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Saturday, August 13, 2011

Easy-Easier-Easiest: Cabbage

Cabbage seems to be regarded any more as an old-fashioned vegetable, one whose popularity is passed and one that gets overlooked in favor of trendier produce items.  I think that's a shame.  Cabbage is a sturdy stand-by, a crop that plugs along when others fail and always easy to find at any grocery store or farmers' market.  Not to mention its value...you get a lot of bang for your penny with cabbage.  A medium-sized 3-ish pound head usually costs less than $2, even less in season (fall), and makes 10-12 servings. 

There are many types of cabbage.  I think they fall into 2 main types...hard and soft.  Hard cabbages are the traditional green, red/purple and brussel sprouts...densely leaved and heavy headed those.  Soft types are trendier...bok choy, napa cabbage, savoy cabbage...these types often feel light for their size and have thin crinkly leaves that cook quickly.  Soft cabbages are excellent in stirfrys or as a quick sauteed side for dinner.  Hard types require longer cooking in general. 

Even when a hard cabbage is meant to be used raw, as in cole slaw, I think it still benefits from a quick blanch in boiling water.  To prepare cole slaw, core a cabbage and slice it thinly.  Pour boiling water over all and drain after 1-2 minutes.  It softens the cabbage just a bit and seems to make it, in my experience, a little less digestively challenging.

A lot of the recipes I have for cabbage use it as a partner in a larger casserole dish, especially for making cabbage rolls.  That is certainly one option, though if you have a head of cabbage sitting in your first but don't want to invest the time in a recipe like Savoy Cabbage Rolls, Beef Cabbage Casserole, or BBQ Lasagne, I have a few other thoughts which follow.

My husband's grandfather was fond of cabbage, and the first recipe is how he typically prepared it.  A pinch of sugar in the cooking and vinegar at service are the secret ingredients.  The second recipe is my own version of his recipe.  The cabbage tastes, well, like butter.  The final recipe is a great way to incorporate cabbage into a meal on the grill.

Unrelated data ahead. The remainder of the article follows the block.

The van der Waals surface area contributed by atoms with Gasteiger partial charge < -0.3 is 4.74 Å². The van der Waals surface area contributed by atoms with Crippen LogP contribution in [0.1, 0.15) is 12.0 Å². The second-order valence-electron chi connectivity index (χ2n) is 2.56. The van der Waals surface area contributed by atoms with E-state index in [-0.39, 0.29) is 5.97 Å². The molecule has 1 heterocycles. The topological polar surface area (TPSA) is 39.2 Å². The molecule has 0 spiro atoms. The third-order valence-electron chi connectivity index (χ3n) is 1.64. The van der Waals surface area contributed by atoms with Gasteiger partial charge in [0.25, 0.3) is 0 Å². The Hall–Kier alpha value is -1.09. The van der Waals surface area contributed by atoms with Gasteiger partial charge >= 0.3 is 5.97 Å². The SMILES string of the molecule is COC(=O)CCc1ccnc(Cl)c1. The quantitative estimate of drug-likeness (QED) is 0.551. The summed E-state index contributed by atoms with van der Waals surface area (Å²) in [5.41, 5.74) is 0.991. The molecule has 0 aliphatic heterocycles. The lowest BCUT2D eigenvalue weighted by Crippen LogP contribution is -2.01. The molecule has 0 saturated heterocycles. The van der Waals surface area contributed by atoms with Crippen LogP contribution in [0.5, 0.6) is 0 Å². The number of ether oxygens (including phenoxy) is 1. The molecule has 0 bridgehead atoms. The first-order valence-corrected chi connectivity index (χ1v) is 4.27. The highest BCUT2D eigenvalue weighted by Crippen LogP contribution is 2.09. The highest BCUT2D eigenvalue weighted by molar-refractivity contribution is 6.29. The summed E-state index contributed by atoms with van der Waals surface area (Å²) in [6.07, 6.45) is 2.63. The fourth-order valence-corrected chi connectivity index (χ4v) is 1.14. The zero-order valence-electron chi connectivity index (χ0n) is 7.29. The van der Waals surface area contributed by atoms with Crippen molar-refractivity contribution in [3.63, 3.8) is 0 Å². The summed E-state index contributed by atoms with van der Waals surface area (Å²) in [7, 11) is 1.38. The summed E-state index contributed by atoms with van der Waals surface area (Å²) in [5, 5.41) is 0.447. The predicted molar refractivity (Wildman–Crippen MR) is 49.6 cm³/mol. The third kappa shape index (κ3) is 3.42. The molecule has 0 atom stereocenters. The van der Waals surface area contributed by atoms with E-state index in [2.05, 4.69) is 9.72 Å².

Cabbage à la Cap
Makes 6 servings

1 tbsp olive oil
1 onion, chopped
1 clove garlic, minced
1/2 medium head cabbage, cored and chopped into 1/2" pieces
pinch sugar
salt and pepper to taste
1 cup water
Red wine vinegar for serving

Heat oil over medium heat.  Saute onion and garlic until soft, about 5 minutes.  Add cabbage, sugar, seasonings and water.  Cover and simmer 30 minutes.  Drain.  Add a splash of vinegar to serve.

Cabbage à la Jesse
Makes 6 servings

1 tbsp olive oil
4 tbsp butter
1/2 medium head cabbage, cored and sliced into ribbons
pepper to taste
1 cup chicken stock

Heat oil and butter over medium-high heat.  Add cabbage and cook 5-7 minutes, until lightly browned.  Season with pepper and add stock.  Cover, reduce heat to medium and simmer 20 minutes.  Remove lid and raise heat back to medium-high.  Cook a couple of minutes, until excess liquid is reduced.

Grilled Cabbage Packets with Tomato
Makes 8 large servings

3 tbsp olive oil
1 medium head cabbage, cut into 8 wedges, core removed
1 14 oz. can diced tomatoes, drained and juice reserved
4 tsp Italian, Cajun, or Greek seasoning
1/2 cup white wine

Tear 8 squares of foil about 12"x12".  Working one at a time, place on each square 1 tsp olive oil, 1 wedge cabbage, 1/8 of tomatoes, 1/2 tsp herb seasoning, 1/8 tomato juice and 1 tbsp wine.  Fold foil into tight packet.  Grill over indirect heat with grill cover closed at least 30-40 minutes. Pin It

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